Myanmar wriggling out of Chinese lair, reduces CMEC commitment

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BY RAHUL KUMAR
New Delhi, Sep 1 (IANS)
Guess who is learning from the debt enslavement of Pakistan? It is none other than India’s eastern neighbor-Myanmar. After having noticed how countries have been honey-trapped by China through its Belt and Road Initiative (BRI), Myanmar is holding back on sweet poison promises by China.
India’s eastern neighbor has begun to re-look at a number of projects under the China Myanmar Economic Corridor (CMEC), which at $100 billion is much bigger than the Chinese investment in Pakistan at $64 billion. The CMEC seeks to connect Yunnan province of China to Mandalay in central Myanmar and then fork off to the Yangon New City in the south and the Kyaukphyu Special Economic Zone in the west.
The Kyaukphyu port will provide China with access to a strategic location due to its presence on the Bay of Bengal coast.
Under the CMEC, which is nearly 1,700-km long, China plans to implement nearly 38 projects in Myanmar. Learning from the experiences of other countries, the latter has however, cleared only nine of these. Myanmar has taken a number of steps-stopping work on projects, setting-up commissions to review projects, break-up the bigger ones to make them manageable and also invite foreign consultants to participate in CMEC projects, crushing the Chinese monopoly.
Interestingly, both-the generals as well as the political dispensation in Myanmar-have reached the conclusion that Beijing cannot be relied upon and the projects not only need minute scrutiny but a reduction in costs as well. The government has also realized that projects have to benefit the people of Myanmar instead of the profiteering Chinese companies.
Towards this end, Myanmar has already unraveled the mammoth New Yangon City project and is now busy with finalizing an international consultant to hire a new developer instead of the China Communications Construction Company Ltd. (CCCC), which has acquired a dubious reputation in the execution of BRI projects globally. The project was estimated to cost $8 billion for developing a completely new township on a nearly 20,000-acre parcel of land. If executed, the project would have included five resettlement areas, two bridges, an industrial estate, commercial areas, residential habitats as well as the necessary infrastructure for all this construction and development.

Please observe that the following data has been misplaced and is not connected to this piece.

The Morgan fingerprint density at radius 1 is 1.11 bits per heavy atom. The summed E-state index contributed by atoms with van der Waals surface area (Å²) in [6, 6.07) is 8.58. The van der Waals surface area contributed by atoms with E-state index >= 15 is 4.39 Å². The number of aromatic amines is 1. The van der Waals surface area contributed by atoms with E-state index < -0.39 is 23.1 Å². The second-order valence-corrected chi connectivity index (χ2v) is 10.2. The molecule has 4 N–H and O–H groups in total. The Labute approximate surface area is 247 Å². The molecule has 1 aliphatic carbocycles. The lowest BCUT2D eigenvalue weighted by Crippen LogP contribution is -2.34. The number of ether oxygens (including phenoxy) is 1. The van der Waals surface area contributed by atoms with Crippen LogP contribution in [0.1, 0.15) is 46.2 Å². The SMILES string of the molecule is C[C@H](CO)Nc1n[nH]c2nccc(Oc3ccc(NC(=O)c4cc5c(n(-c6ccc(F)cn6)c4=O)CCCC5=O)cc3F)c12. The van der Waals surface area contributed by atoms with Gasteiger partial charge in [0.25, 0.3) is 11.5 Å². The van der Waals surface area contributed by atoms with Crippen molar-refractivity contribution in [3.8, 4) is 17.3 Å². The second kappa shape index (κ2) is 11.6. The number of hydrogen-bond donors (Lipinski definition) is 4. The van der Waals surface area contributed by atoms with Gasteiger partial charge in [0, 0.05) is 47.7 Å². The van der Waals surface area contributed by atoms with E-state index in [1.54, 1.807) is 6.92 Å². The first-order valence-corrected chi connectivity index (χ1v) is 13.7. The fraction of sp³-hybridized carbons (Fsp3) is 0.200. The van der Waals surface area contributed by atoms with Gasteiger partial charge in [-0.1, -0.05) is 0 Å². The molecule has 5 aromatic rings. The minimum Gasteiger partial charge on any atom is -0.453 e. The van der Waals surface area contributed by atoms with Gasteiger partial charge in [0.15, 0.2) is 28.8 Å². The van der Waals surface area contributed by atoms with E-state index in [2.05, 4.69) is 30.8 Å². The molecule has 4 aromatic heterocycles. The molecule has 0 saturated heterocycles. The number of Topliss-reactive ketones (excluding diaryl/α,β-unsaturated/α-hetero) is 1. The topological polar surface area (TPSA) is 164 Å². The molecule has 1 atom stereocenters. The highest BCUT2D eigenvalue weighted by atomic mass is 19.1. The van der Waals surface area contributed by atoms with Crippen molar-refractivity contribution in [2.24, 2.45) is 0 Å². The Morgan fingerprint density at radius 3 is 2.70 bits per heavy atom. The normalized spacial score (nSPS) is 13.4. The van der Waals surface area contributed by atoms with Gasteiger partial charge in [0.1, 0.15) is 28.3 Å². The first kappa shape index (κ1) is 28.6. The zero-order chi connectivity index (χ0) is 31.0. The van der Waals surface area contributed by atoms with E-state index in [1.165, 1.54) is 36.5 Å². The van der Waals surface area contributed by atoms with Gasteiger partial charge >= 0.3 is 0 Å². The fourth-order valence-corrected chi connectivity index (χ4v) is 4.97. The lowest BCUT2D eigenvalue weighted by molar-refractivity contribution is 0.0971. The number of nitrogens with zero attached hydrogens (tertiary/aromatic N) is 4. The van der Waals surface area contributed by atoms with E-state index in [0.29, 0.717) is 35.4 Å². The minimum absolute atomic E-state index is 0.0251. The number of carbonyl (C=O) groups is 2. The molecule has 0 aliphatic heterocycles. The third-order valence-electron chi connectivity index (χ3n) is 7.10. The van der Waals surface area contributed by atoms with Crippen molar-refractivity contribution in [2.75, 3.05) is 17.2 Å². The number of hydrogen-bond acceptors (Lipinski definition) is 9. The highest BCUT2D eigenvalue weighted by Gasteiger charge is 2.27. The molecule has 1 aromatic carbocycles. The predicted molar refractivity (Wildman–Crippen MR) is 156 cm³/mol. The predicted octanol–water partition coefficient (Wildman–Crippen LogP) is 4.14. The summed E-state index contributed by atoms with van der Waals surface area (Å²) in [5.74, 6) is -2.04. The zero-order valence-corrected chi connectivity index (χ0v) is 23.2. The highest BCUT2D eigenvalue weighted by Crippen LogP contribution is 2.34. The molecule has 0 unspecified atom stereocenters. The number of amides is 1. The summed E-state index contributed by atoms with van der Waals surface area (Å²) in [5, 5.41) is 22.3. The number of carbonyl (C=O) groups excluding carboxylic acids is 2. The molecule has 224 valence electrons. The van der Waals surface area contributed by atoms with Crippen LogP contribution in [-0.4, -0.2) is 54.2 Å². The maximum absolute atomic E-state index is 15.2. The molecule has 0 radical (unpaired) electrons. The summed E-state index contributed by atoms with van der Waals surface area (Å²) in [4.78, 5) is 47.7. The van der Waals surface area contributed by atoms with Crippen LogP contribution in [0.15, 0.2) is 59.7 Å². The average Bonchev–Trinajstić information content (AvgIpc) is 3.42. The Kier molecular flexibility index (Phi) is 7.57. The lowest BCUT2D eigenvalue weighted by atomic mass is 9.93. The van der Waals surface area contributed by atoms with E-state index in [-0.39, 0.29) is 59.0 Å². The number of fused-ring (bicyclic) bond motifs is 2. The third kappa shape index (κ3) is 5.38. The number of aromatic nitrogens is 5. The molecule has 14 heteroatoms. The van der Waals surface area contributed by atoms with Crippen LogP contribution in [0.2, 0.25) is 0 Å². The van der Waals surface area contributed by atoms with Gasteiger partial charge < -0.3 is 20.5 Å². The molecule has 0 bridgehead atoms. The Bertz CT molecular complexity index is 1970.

The fiscal size, the Chinese partner, and the location of the project unnerved Myanmar. The location selected by the Chinese was a flood-prone area and Myanmar was not comfortable with the CCCC. The size of the project deterred other possible investors, due to which Myanmar decided to split the project into manageable portions and reduce the quantum of investment. Myanmarese officials now plan to make the project transparent as well as hope to invite international companies by the end of the year.
Myanmar has deployed many tools to water down Chinese greed and reduce the dragon’s interference.
In June this year, Myanmar auditor general Maw Than warned his government about the high rates of interest charged by China on loans as compared to international rates. Of its total debt of about $10 billion, Myanmar owes $4 billion to China. He cautioned parliamentarians: “The truth is the loans from China come at higher interest rates compared to loans from financial institutions like the World Bank or the IMF. So, I would like to remind the government ministries to be more restrained in using Chinese loans.”
Myanmar is also taking a critical look at a railway line connecting its Muse township with Mandalay in China. The gargantuan $9 billion rail project has not seen the green light from Naypitaw as yet.
India’s eastern neighbor has not taken a decision over re-starting work on the $3.6-billion Myitsone Dam over River Irrawaddy whose construction had been stopped in 2011 by then-President U Thein Sein over widespread protests and public opposition. The government also realized that going ahead with the gigantic project would jeopardize its national security-China had complete control over the operation of the dam and its water flow.
Almost nine years later, whether to construct or not to construct the controversial hydroelectric dam, remains a delicate decision for State Councilor Aung San Suu Kyi. The government has, therefore, established a 20-people commission to review the project. Though the commission has given two reports, the government has withheld those and subsequently, the construction of the dam also remains suspended.
Though Myanmar has been successful in reducing the size of the CMEC, one of the major successes has been the renegotiation over the Kyaukphyu deep water port project. It has been able to reduce the investment in the Kyaukphyu project from the initial $7.5 billion to $1.3 billion along with increasing its share from a mere 15 per cent to 30 now, ensuring that China’s share comes down from 85 per cent to 70.
It is not just the CMEC which is a worry; the Myanmarese generals are openly critical about China providing arms and training to rebels along its northern and the north-eastern borders. The generals, who continue to remain powerful, have a major say in the running of the country.
With the Chinese game plan unraveling in Myanmar, will India be able to step up its game and make itself useful to its eastern neighbor for a mutually-beneficial relationship-considering that both countries can do with more reliable friends around them.

(This content is being carried under an arrangement with indianarrative.com)

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